Brandy-loving Wisconsin is the top market for California-based Korbel, buying more than one-third of their annual production, but small-batch brandy from Badger State distilleries are gaining attention too. Check out these Wisconsin tasting rooms.

AEppelTreow, Burlington

Apple brandy is made with Wisconsin-grown fruit that ages in new, charred barrels of Wisconsin white oak. The award-winning result is more of a modern version of colonial applejack than a French calvados. Their other brandies use pears and grapes.

Central Standard Craft Distillery, Milwaukee

Brandy with a hint of chocolate is a smooth combo for two award-winning products distilled for Herb Kohler and KOHLER Original Recipe Chocolates. Serve the dark chocolate brandy or chocolate mint brandy straight up, over ice or in cocktails.,

Door County Distillery, Carlsville

Hints of vanilla and caramel in Door County Distillery’s traditional brandy come from a blend of red Zinfandel and Viognier wines. Fruit from local orchards turn into wines that are distilled into cherry brandy and an apple brandy (great for hot toddys!).

Great Lakes Distillery, Milwaukee

Tiny batches of 80-proof fruit brandy are made from a cornucopia of fruit, and some choices change seasonally. The Artisan Series includes a five-year apple brandy, blueberry, banana, peach, pear, kirschwasser (fermented cherries), strawberry, grappa (grape residue from winemaking) and barrelaged grappa.

Infinity Winery & Distillery, Eau Claire

The distillery’s Experimental spirits (and wines) are naturally infused and often a limited, one-time production, like their recently released Experimental Peach Brandy Liqueur that’s imbued with fruit grown at home by the distiller’s father. Next up: a brandy aged in whiskey barrels, targeted for release before Christmas.

Old Sugar Distillery, Madison

The Old Sugar in this distillery’s name refers to beet sugar, a part of some spirits. The company’s Brandy Station, made with local grapes, is their signature brandy. The Ultimate Brandy Set includes the aforementioned Brandy Station, along with a bottle of Sally Wagon, a pre-mixed Brandy Manhattan; and their Pomeroy Apple Brandy.

Wollersheim, Prairie du Sac

The longtime winery also produces the award-winning 1876 Press House Brandy, named after the original building used to make brandy on-site in 1876. The formula involves the same varietals used back then too, and the brandy is barrel-aged at least two years before bottling.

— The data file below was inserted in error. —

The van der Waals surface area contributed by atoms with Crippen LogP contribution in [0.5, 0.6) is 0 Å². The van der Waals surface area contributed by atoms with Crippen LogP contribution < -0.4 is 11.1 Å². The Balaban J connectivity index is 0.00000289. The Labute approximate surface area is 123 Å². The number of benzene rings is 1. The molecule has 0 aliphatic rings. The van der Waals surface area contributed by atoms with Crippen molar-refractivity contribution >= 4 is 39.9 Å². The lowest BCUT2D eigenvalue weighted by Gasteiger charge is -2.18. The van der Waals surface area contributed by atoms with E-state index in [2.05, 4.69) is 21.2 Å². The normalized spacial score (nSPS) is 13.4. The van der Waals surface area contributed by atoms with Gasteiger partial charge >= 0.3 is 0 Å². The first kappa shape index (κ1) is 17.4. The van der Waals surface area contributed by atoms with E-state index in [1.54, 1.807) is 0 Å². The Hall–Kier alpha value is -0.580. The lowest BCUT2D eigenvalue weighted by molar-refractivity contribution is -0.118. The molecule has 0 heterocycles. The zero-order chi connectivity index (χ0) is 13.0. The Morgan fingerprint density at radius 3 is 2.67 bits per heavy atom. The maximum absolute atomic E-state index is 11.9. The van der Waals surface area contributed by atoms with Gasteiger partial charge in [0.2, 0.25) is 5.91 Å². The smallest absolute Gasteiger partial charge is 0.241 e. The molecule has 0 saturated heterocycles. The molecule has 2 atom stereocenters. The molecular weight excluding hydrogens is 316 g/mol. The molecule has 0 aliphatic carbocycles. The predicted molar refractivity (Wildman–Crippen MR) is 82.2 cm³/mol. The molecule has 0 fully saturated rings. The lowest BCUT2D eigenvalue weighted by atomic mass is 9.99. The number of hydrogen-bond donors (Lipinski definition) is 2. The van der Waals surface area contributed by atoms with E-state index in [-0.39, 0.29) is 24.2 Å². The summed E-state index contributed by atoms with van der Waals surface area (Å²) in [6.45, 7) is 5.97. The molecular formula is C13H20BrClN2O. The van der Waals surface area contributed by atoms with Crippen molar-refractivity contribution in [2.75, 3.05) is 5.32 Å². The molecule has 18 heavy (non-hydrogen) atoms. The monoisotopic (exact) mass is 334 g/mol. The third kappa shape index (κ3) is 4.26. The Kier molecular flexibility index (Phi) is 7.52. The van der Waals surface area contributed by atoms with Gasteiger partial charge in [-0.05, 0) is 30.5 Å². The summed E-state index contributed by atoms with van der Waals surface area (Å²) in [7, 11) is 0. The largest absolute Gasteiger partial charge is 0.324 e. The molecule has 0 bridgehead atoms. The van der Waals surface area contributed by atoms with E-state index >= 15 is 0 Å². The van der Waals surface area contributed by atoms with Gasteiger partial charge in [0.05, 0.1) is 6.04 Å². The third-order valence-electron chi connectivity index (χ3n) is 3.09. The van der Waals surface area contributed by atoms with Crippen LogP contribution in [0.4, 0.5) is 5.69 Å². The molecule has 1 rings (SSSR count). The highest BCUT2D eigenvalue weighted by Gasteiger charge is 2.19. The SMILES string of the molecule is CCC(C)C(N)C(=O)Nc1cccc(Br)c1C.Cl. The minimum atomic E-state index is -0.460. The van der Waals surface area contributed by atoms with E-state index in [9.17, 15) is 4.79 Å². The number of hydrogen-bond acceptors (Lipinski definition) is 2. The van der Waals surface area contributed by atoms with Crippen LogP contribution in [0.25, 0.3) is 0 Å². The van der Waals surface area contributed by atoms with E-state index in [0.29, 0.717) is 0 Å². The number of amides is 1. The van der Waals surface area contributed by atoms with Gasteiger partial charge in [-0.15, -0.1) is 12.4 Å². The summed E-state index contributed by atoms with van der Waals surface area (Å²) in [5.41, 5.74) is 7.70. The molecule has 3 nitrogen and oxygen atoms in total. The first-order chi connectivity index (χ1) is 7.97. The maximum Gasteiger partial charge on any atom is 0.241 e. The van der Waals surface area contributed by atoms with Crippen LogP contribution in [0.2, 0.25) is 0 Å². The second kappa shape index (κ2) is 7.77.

Yahara Bay, Madison

Wisconsin-grown Honeycrisp apples turn into apple brandy here, which ages in a bourbon barrel for almost two years. A 2007 batch that aged 10 years was released in 2017. All of the distiller’s products began in a 90-gallon copper still nicknamed “CARL.”

Make Mine Sweet

Wisconsin’s unofficial state cocktail hands down, is the Old Fashioned. The classic recipe begins with the muddling of a maraschino cherry, orange slice, sugar cube and splash of bitters. Then comes ice, but what happens next depends on the bartender, and customer whims.

Brandy is the liquor typically used. Expect to decide on “sweet or sour” because lemon-lime soda (for sweet) or a sour mixer tops the drink off.

Menus at The Old Fashioned, a popular restaurant and bar on Madison’s Capitol Square, embrace the Badger State’s most beloved food and drink traditions. That includes at least seven types of the namesake cocktail. The Northern Exposure involves Kessler’s, and the Applejack uses apple brandy. The rye bourbon version substitutes brown sugar for a granulated cube. The Orange Rum requires orange-flavored rum.

Although Angostura bitters is the universal favorite to enhance an Old Fashioned, aficionados get picky about cocktail garnishes—but that’s a story for another time.

This article originally appeared in the 2018 fall/winter issue of Experience Wisconsin magazine. The contents of this article were checked for accuracy when it was published; however, it’s possible some of the information has changed. We recommend you call first if you have specific questions for the destinations, attractions or restaurants mentioned in this article.

No portion of this article or magazine may be reproduced without prior written permission by the publisher.


The Midwest U.S., environmental sustainability and regional food quirks are specialties for longtime Madison freelance writer and columnist Mary Bergin. Wisconsin Supper Club Cookbook is her fifth book.

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